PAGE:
Ning Ying’s ironic quasi policier, On the Beat (1995), and He Jianjun’s somber meditation on alienation, privacy, and God complexes, Postman (1995), both feature bungling, meddlesome public officials. Using real-life cops as actors, Ning’s straight-faced farce documents the inane day-to-day operations of a Beijing precinct (mainly, impounding illegal pets) and ends up with a gently mocking portrait of bureaucratic tail-chasing (often literal). In He’s film, a diffident young mail carrier intercepts letters and intervenes in the unfolding dramas of the many troubled individuals on his route. Despite a flavorfully queasy atmosphere, Postman falters when it strives for social critique or emotional engagement; there‘s a programmatic laziness in the way it plows through its checklist of automatic censor provocations (prostitution, homosexuality, drug use, AIDS, incest).
No showcase of independent Chinese film would be complete without an entry by the PRC’s most famous outlaw director, Zhang Yuan, whose résumé consisted entirely of domestically banned movies until he deigned to undertake a pair of state-approved projects in ’99 (the documentary Crazy English! and the weepie Seventeen Years). Sons (1996) observes at close range the torment of a middle-aged drunk, his nagging, long-suffering wife, and their two sons, both delinquent drifters and budding alcoholics. In a pivotal gimmick designed to add a certain Mohsen Makhmalbaf-meets-Jerry Springer piquancy, all four play themselves (and in fact live downstairs from the filmmaker, as Zhang himself reveals in voice-over). This hybrid of docu-and psychodrama wobbles ostentatiously between exploitation and sympathy, voyeurism and catharsis. In the end, it’s curiously content to frame its messy, subtextually rich raw material with the most simplistic of diagnoses.
A more sardonic analysis of domestic discord, Mr. Zhao (1998) opens with a Shanghai factory worker catching her husband—the title character—with his lover. Two protracted, momentous scenes follow: First Zhao’s wife tearfully confronts him about the affair; then his mistress breaks the news that she’s pregnant. These two-hander sequences are thrillingly elastic and spontaneous, tearing through a range of emotions with remarkable fluidity. The partly improvised directorial debut of cinematographer Lu Yue (an erstwhile Zhang Yimou collaborator) flags somewhat as it picks up the pieces from its brilliant, explosive opening third, but what the remainder lacks in formal elegance, it makes up for with psychological acuity.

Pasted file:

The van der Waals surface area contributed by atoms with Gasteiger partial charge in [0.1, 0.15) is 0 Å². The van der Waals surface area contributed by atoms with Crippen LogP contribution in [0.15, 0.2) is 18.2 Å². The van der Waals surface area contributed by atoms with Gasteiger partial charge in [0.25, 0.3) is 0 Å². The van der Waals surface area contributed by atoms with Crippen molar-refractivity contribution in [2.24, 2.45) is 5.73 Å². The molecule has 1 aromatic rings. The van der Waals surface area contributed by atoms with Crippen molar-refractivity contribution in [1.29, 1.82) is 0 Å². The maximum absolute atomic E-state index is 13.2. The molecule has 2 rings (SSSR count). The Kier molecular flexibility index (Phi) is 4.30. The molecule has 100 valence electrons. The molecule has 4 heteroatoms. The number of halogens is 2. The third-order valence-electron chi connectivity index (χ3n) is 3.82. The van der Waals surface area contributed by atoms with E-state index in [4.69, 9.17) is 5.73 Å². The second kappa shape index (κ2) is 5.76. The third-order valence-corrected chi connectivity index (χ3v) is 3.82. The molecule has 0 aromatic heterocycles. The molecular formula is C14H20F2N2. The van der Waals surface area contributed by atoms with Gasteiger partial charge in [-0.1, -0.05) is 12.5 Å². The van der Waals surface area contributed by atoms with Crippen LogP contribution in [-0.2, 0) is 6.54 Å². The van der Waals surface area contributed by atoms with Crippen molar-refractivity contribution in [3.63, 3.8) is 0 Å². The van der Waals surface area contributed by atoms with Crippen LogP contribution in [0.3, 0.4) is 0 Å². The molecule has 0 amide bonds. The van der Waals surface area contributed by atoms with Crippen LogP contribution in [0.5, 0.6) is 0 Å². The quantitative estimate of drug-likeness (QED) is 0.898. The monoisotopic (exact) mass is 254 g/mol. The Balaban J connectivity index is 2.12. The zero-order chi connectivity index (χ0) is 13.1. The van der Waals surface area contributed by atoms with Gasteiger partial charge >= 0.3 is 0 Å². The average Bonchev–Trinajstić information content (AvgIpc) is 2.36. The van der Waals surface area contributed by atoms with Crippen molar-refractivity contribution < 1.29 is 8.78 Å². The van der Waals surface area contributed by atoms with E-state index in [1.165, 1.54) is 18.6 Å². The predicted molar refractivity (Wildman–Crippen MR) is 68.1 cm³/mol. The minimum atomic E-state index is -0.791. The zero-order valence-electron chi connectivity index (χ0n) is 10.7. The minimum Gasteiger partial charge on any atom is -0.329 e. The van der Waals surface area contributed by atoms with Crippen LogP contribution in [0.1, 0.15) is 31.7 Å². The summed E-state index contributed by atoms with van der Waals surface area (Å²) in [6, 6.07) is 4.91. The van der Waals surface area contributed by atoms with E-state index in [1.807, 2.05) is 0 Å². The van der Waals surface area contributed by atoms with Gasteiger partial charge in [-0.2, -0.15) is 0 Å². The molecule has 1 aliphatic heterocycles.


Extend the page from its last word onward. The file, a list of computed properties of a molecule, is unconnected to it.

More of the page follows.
The brazenly style-driven Lunar Eclipse (1999) unavoidably evokes the mainland’s most glamorous pop export to date, Lou Ye’s Suzhou River. Wang Quanan’s debut feature is another slick, slippery loop-the-loop narrative haunted by female doppelgängers (Vertigo must be a staple at the Beijing Film Academy). Undernourished scenario notwithstanding, it manages to work up an impressive head of steam simply via chronology-upsetting fillips and oddball noir variations.
A useful supplement to the Walter Reade’s “Urban Generation” series, the Screening Room’s “Beijing Underground” program offers six early examples of independent Chinese film, two apiece from three of the most fest-lauded Sixth Generation directors. He Jianjun’s Postman screens along with his first film, the expressionist fever dream Red Beads (1993). Wang Xiaoshuai (whose new Berlin entry, Beijing Bicycle, has just been picked up by Sony Pictures Classics) had to take a pseudonymous credit (“Wu Ming,” or “no name”) for his ethnographic tour of Beijing bohemia, Frozen (1996), in which a performance artist stages his own suicide. Wang’s first feature, The Days (1993), is the best film here—a nouvelle-vague-inflected anatomy of an entropic romance between two struggling painters. Zhang Yuan’s chamber piece East Palace West Palace recounts the sexually loaded mind games that transpire between a young gay writer and his policeman captor over the course of a night. His most notorious film is paired with his most iconic, Beijing Bastards (1993)—a showcase for pop star Cui Jian and a rough-hewn, free-form sketch of boozing, brawling, and rock-and-rolling commonly billed as China’s first underground movie.
This article from the Village Voice Archive was posted on February 20, 2001